• A range of results from the now-completed BES — a series of experiments exploring gold-gold collisions over a wide range of energies — made progress in exploring the properties of quark-gluon plasma. This free-flowing state of quarks and gluons, visible matter’s fundamental building blocks, mimics the state of the early universe, before protons and neutrons formed. BES data are helping STAR physicists map out the phases as quark-gluon plasma transforms into ordinary matter and look for signs of a critical point in this transition.
  • PHENIX’s results on gluon polarization revealed that the spins of these force-carrier particles are positively aligned with the spin of the proton they are in. This was a long-sought result and a culmination of the PHENIX spin physics program.
  • New PHENIX analyses of data from small collisions systems continue to offer intriguing evidence that such systems can create quark-gluon plasma.
  • Preliminary results and tantalizing hints of signals from the decays of pions, kaons, and lambda particles as well as jets highlight the precision of sPHENIX’s subsystems — and the bright future of this detector’s physics program.

Gao pointed out that Brookhaven’s Nuclear Theory group has been highly visible and impactful in guiding not only RHIC physics but also heavy ion experiments at the LHC and the future EIC experimental program. And she emphasized that staff from Brookhaven’s Scientific Data and Computing Center continue to meet the computing needs of the RHIC community while collaborating with Jefferson Lab on computing efforts for the EIC.

She also pointed out the importance of maintaining the Lab’s collider-accelerator complex in a ready state for future EIC operations and to operate isotope production and space radiation research facilities, which use particles extracted from the same chain of accelerators as RHIC and the EIC, during the RHIC-to-EIC transition.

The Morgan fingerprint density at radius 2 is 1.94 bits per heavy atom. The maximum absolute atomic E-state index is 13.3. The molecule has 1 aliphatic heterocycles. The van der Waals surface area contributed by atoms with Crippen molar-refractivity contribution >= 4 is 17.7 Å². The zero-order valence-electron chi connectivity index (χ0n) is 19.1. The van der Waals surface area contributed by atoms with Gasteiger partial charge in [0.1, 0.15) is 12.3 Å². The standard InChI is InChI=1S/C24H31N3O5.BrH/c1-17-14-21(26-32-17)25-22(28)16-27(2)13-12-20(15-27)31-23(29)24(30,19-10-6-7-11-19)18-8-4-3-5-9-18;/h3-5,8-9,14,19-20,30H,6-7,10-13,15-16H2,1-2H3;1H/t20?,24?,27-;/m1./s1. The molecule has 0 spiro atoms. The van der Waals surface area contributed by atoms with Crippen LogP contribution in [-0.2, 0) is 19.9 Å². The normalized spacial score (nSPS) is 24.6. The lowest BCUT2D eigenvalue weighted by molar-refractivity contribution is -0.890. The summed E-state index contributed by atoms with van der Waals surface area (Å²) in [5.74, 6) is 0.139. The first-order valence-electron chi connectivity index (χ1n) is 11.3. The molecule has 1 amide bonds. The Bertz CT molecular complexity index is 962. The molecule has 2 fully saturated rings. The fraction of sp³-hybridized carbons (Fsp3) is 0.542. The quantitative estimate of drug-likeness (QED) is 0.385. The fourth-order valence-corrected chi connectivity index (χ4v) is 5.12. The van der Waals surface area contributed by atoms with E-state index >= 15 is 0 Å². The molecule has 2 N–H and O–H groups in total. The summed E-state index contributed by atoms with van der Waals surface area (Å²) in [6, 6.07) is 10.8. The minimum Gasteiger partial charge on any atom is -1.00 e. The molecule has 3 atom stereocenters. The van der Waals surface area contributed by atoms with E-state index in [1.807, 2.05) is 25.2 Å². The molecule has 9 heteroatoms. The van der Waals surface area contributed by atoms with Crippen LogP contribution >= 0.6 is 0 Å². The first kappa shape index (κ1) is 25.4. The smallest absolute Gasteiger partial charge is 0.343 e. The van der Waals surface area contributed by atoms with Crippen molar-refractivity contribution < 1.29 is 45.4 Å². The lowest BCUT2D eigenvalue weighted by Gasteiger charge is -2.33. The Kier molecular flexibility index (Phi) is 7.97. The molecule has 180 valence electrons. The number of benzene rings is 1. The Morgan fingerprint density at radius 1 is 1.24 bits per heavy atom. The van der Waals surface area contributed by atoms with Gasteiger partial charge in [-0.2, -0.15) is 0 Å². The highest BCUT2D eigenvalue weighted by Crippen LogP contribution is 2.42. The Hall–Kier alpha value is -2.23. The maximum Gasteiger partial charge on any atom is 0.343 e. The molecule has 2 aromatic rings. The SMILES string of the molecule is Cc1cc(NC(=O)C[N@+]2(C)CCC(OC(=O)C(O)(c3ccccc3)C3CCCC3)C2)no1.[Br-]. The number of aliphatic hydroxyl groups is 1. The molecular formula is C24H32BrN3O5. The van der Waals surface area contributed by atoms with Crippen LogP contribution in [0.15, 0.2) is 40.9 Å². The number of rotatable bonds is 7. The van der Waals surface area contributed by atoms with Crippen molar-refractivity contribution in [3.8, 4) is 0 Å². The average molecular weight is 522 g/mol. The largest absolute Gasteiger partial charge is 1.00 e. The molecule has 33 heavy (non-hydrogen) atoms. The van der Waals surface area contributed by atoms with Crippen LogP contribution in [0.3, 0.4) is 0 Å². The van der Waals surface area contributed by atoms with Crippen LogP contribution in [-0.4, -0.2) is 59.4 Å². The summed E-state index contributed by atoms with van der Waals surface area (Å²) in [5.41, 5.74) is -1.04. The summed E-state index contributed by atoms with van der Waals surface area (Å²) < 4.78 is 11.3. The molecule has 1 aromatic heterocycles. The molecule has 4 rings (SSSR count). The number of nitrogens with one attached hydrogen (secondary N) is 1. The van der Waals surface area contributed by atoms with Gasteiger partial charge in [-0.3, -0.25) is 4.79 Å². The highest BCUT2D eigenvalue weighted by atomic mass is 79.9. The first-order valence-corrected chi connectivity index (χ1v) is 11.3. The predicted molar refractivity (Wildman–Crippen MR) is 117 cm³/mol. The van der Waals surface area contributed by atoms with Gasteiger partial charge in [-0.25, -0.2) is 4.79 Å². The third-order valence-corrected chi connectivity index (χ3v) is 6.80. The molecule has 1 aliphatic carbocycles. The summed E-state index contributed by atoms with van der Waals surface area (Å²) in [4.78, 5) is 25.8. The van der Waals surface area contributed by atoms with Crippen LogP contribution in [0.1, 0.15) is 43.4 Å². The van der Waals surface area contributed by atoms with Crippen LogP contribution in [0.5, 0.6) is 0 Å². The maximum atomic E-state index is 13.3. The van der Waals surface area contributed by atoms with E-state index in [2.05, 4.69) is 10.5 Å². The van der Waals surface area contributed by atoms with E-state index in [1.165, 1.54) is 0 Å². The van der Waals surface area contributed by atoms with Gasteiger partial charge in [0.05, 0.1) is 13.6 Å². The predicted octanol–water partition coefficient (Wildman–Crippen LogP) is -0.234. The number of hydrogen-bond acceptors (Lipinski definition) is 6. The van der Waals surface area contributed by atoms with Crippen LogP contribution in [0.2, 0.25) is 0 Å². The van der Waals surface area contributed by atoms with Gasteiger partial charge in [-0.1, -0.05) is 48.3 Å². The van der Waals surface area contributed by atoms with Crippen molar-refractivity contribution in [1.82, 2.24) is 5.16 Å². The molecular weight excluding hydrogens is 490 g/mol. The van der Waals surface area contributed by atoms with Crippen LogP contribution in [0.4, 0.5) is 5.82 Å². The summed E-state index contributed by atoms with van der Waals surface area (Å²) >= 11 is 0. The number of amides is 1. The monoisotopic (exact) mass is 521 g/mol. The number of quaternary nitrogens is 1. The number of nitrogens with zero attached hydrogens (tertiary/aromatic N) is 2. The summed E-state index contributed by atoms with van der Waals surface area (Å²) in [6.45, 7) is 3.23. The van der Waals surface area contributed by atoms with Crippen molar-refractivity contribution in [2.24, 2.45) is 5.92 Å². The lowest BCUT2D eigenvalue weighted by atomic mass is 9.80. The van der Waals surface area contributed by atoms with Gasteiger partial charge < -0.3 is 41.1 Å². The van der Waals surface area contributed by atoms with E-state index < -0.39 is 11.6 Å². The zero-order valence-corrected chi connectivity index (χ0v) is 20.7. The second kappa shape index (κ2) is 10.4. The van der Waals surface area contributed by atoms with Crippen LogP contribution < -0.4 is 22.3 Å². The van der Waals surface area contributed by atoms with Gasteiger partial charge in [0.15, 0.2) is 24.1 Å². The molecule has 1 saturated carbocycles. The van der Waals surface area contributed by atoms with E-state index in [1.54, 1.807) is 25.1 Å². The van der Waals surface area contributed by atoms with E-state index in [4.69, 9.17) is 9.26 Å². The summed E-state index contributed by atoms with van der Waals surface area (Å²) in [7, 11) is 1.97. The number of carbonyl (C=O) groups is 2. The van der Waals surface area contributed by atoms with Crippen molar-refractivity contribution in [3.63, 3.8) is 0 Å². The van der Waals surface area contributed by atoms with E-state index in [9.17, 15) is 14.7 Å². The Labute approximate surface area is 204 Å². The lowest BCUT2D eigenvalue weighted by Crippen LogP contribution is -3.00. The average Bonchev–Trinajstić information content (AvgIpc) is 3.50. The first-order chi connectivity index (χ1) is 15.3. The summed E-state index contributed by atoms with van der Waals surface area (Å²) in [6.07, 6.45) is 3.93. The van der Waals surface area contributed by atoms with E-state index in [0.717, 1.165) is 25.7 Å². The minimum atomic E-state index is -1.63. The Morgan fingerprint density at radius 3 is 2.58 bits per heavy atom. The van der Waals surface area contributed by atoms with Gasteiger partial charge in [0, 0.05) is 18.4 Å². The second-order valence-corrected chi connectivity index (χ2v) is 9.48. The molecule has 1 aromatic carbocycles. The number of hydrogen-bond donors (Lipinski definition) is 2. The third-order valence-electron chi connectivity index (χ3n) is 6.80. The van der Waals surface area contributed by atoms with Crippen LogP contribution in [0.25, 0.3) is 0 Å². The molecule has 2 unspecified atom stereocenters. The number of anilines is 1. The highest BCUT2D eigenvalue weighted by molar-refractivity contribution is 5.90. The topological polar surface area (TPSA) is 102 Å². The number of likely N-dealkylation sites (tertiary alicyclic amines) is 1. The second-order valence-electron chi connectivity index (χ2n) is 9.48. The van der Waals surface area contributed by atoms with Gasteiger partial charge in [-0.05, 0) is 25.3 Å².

Exciting EIC opportunities ahead

The transition from RHIC to the EIC was a major topic throughout the meeting and the focus of a series of dedicated talks that summarized progress and scientific opportunities.

Jim Fast, a physicist at Jefferson Lab and the EIC associate project manager, gave an update on the EIC project, which is hitting milestones and increasing its national and international support, with over half of the scientific participants coming from outside the U.S.

EIC schematic enlarge

This schematic shows the chain of accelerators that feed beams of ions into the two rings that make up the 2.4-mile-circumference RHIC and how RHIC will be transformed into EIC by adding components for accelerating and colliding electrons with ions. (Valerie Lentz/Brookhaven National Laboratory)

At last count, the EIC Users Group, formed in 2016, has 1,529 collaborators from 40 countries and nearly 300 institutions — including 80 U.S. universities. The EIC detector collaboration — known as ePIC, for its electron-Proton-Ion Collider experiment detector design — was formed in 2022. It now has 650 active collaborators from 25 countries and 173 institutions. 

“The EIC was intended to be an international project since its inception,” Fast noted. “We cannot be successful without everyone on board. All systems [detector, accelerator, and science] have international participation. Momentum is building,” Fast said.